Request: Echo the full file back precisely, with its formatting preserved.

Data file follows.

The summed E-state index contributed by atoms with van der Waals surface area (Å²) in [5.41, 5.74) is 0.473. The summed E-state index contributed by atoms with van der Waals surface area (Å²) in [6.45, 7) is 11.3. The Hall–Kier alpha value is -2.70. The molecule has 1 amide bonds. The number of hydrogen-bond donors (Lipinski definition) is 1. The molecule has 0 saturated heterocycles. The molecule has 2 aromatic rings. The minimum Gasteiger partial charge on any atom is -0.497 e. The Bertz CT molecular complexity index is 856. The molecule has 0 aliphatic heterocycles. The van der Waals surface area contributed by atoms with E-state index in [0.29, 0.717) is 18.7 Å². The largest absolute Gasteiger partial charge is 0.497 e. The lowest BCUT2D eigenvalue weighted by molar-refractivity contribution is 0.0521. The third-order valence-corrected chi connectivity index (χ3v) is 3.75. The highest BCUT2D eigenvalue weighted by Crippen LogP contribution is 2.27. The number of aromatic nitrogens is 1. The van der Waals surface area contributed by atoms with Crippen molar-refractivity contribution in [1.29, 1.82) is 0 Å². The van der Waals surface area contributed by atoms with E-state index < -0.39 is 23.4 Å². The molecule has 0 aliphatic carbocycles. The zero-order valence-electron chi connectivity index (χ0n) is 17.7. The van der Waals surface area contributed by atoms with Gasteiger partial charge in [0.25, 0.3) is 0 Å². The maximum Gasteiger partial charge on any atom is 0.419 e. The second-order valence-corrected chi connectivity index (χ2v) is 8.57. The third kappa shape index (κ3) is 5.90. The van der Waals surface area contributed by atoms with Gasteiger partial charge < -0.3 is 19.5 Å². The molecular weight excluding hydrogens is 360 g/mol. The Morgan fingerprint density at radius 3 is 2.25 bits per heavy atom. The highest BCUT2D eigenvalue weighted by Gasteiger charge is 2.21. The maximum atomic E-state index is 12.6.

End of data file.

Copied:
The summed E-state index contributed by atoms with van der Waals surface area (Å²) in [5.41, 5.74) is 0.473. The summed E-state index contributed by atoms with van der Waals surface area (Å²) in [6.45, 7) is 11.3. The Hall–Kier alpha value is -2.70. The molecule has 1 amide bonds. The number of hydrogen-bond donors (Lipinski definition) is 1. The molecule has 0 saturated heterocycles. The molecule has 2 aromatic rings. The minimum Gasteiger partial charge on any atom is -0.497 e. The Bertz CT molecular complexity index is 856. The molecule has 0 aliphatic heterocycles. The van der Waals surface area contributed by atoms with E-state index in [0.29, 0.717) is 18.7 Å². The largest absolute Gasteiger partial charge is 0.497 e. The lowest BCUT2D eigenvalue weighted by molar-refractivity contribution is 0.0521. The third-order valence-corrected chi connectivity index (χ3v) is 3.75. The highest BCUT2D eigenvalue weighted by Crippen LogP contribution is 2.27. The number of aromatic nitrogens is 1. The van der Waals surface area contributed by atoms with Crippen molar-refractivity contribution in [1.29, 1.82) is 0 Å². The van der Waals surface area contributed by atoms with E-state index < -0.39 is 23.4 Å². The molecule has 0 aliphatic carbocycles. The zero-order valence-electron chi connectivity index (χ0n) is 17.7. The van der Waals surface area contributed by atoms with Gasteiger partial charge in [0.25, 0.3) is 0 Å². The maximum Gasteiger partial charge on any atom is 0.419 e. The second-order valence-corrected chi connectivity index (χ2v) is 8.57. The third kappa shape index (κ3) is 5.90. The van der Waals surface area contributed by atoms with Gasteiger partial charge < -0.3 is 19.5 Å². The molecular weight excluding hydrogens is 360 g/mol. The Morgan fingerprint density at radius 3 is 2.25 bits per heavy atom. The highest BCUT2D eigenvalue weighted by Gasteiger charge is 2.21. The maximum atomic E-state index is 12.6.